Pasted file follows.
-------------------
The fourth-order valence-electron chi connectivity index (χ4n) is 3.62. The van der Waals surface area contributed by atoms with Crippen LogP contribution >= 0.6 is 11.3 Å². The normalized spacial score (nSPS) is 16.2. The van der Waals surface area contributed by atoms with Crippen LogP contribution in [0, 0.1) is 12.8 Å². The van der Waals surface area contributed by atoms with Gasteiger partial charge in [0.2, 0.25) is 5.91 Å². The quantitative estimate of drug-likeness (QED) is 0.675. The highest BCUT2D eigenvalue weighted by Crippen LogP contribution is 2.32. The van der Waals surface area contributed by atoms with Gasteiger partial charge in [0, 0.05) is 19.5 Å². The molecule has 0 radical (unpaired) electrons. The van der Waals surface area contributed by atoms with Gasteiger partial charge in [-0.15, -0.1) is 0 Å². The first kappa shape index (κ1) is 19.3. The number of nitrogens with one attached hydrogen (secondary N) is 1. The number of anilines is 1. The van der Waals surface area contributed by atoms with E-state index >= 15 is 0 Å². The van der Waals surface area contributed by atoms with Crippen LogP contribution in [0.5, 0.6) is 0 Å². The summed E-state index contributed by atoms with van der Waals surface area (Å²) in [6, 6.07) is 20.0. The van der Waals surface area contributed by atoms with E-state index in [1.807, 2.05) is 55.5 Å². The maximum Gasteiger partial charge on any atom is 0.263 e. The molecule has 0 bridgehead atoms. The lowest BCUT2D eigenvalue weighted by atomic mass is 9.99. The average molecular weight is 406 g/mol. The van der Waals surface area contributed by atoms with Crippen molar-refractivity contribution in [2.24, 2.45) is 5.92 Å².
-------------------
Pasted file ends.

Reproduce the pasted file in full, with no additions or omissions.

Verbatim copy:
The fourth-order valence-electron chi connectivity index (χ4n) is 3.62. The van der Waals surface area contributed by atoms with Crippen LogP contribution >= 0.6 is 11.3 Å². The normalized spacial score (nSPS) is 16.2. The van der Waals surface area contributed by atoms with Crippen LogP contribution in [0, 0.1) is 12.8 Å². The van der Waals surface area contributed by atoms with Gasteiger partial charge in [0.2, 0.25) is 5.91 Å². The quantitative estimate of drug-likeness (QED) is 0.675. The highest BCUT2D eigenvalue weighted by Crippen LogP contribution is 2.32. The van der Waals surface area contributed by atoms with Gasteiger partial charge in [0, 0.05) is 19.5 Å². The molecule has 0 radical (unpaired) electrons. The van der Waals surface area contributed by atoms with Gasteiger partial charge in [-0.15, -0.1) is 0 Å². The first kappa shape index (κ1) is 19.3. The number of nitrogens with one attached hydrogen (secondary N) is 1. The number of anilines is 1. The van der Waals surface area contributed by atoms with E-state index >= 15 is 0 Å². The van der Waals surface area contributed by atoms with Crippen LogP contribution in [0.5, 0.6) is 0 Å². The summed E-state index contributed by atoms with van der Waals surface area (Å²) in [6, 6.07) is 20.0. The van der Waals surface area contributed by atoms with E-state index in [1.807, 2.05) is 55.5 Å². The maximum Gasteiger partial charge on any atom is 0.263 e. The molecule has 0 bridgehead atoms. The lowest BCUT2D eigenvalue weighted by atomic mass is 9.99. The average molecular weight is 406 g/mol. The van der Waals surface area contributed by atoms with Crippen molar-refractivity contribution in [2.24, 2.45) is 5.92 Å².